At the April 3 Davis City Council meeting, it was concluded by a 4 to 1 vote that Crown Castle, a corporation that provides infrastructure for both mobile and broadcasting telephony, would be allowed to begin setting up mobile phone antenna nodes throughout Davis.
These antenna nodes would boost phone coverage for Metro PCS customers, according to Crown Castle.
In 2010, the city had already revoked Crown Castle’s permit to install nodes in the public right-of-way, to which Crown Castle filed a lawsuit in response. If the city were to reject Crown Castle’s plan again, the lawsuit would resurface and it would have been highly likely the city would have ended up losing.
According to the California Public Utilities Commission, Crown Castle has the right to set up the antenna sites as long as they’re in the public right-of-way. This is because Crown Castle is a public utility, so it has both federal and state law on its side.
Most councilmembers said they would rather not deal with these legal matters at the moment.
“I don’t believe this community can even begin to afford going into a lawsuit on this matter. It would be frivolous, unnecessary and I’m not going to put staff time… or citizens’ money into that,” said Mayor Joe Krovoza.
The council went on to approve each of the proposed antennae sites one by one. Three sites have been tentatively approved; however, four sites have been rejected and the remainder have been left to be decided on at the April 10 council meeting.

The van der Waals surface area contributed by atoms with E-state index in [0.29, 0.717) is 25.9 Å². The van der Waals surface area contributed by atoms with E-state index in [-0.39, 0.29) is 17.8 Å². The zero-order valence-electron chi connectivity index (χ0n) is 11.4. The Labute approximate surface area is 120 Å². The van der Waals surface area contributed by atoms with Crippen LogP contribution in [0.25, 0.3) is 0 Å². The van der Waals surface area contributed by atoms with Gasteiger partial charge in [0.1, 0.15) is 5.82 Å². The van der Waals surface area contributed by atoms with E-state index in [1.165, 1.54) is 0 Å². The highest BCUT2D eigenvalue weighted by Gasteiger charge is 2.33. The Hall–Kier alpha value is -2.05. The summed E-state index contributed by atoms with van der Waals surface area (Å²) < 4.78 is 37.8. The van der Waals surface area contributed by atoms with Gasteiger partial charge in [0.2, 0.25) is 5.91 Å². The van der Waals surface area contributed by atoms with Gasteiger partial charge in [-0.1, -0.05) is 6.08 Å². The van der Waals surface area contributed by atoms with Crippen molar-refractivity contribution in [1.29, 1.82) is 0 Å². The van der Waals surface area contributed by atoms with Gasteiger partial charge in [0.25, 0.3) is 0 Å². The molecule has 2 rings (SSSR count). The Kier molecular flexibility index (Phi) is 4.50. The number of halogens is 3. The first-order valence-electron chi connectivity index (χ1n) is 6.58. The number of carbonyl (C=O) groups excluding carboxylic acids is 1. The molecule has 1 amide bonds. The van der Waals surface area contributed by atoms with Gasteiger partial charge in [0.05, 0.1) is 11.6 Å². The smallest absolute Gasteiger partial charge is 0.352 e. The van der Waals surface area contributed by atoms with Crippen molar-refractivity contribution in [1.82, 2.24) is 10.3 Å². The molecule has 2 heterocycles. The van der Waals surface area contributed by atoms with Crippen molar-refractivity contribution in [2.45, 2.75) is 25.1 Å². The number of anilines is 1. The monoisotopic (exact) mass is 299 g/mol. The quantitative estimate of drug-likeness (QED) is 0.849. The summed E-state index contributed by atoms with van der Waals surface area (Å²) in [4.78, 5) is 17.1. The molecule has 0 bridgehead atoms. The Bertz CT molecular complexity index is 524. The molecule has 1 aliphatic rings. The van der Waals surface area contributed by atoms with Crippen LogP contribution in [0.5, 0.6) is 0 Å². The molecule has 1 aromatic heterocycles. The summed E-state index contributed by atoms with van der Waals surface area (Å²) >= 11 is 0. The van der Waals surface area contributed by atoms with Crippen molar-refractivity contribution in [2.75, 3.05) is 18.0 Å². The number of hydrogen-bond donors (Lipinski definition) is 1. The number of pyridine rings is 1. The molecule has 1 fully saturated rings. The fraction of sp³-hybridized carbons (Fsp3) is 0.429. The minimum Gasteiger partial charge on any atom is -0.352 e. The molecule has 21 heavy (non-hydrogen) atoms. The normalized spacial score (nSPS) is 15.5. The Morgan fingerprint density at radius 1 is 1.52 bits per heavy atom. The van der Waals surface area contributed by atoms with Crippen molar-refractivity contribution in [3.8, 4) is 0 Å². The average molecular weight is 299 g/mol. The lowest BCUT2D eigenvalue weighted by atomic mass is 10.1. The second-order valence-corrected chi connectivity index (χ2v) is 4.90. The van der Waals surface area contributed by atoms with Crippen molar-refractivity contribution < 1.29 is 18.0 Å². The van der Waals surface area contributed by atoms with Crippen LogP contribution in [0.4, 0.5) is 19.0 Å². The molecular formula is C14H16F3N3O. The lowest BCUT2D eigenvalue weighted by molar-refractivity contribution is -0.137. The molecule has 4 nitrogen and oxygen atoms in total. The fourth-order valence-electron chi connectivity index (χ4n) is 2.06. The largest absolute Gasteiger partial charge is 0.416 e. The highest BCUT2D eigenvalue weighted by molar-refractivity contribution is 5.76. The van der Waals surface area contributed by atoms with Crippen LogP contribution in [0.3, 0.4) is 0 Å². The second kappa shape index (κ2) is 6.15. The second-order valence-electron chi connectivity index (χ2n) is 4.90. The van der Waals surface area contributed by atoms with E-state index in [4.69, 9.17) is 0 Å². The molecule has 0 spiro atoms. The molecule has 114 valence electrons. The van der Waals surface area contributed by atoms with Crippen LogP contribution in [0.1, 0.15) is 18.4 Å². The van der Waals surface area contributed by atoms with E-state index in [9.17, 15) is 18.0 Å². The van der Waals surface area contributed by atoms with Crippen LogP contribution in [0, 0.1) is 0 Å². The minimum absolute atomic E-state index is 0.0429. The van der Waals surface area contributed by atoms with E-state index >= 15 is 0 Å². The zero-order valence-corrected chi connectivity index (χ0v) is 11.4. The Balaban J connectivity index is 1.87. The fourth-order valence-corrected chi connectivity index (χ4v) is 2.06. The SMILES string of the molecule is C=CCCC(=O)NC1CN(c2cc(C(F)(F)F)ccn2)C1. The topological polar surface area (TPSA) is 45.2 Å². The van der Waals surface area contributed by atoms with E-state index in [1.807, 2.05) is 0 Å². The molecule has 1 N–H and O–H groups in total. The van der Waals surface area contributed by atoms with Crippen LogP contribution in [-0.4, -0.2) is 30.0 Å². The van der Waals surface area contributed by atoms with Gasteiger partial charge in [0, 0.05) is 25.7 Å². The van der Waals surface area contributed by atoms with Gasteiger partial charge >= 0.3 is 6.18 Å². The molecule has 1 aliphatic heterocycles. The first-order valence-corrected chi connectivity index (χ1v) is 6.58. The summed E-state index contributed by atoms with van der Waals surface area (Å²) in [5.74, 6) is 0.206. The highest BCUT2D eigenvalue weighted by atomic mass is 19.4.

Many residents were in opposition to the proposal, one going so far as to call it “an urban blight.”
Frank Gestino, speaking on behalf of Village Homes, a homeowners association, pointed out that Metro PCS has advertised to the community that they have great service and full coverage of the area in the first place. “So for them to come to us now and say that they don’t have great service and this is why they’re putting these polls up … this is fraud.”
The overall sentiment of the residents was that if the city gave up an inch here and conceded to federal and state laws, where would the line get drawn? If other unwanted changes to the city were imposed upon the city by state and federal laws, would the City Council simply roll over and take it again?
Also, many felt that the addition of the polls would mar the overall look of Davis.
“I find it really disappointing and even shameful that the council is just going to roll over on this,” said Jay Feldman, a Village Homes resident. “The Crown Castle people don’t have the greater good of the city of Davis at heart; all they care about is money.”
Despite some citizens’ negative opinions of the measure, the council still decided to continue with the proposal.
Councilmember Dan Wolk voted against the proposal.
“I’m going to be voting no on this,” said Wolk. “For me it’s just a matter of principle and a matter of local control.”
The remainder of the sites will be examined and new sites will be chosen by Crown Castle to replace the rejected ones tomorrow. Currently, no antennae are to be installed until the sites are fully approved by the City Council.
ANDREW POH can be reached firstname.lastname@example.org.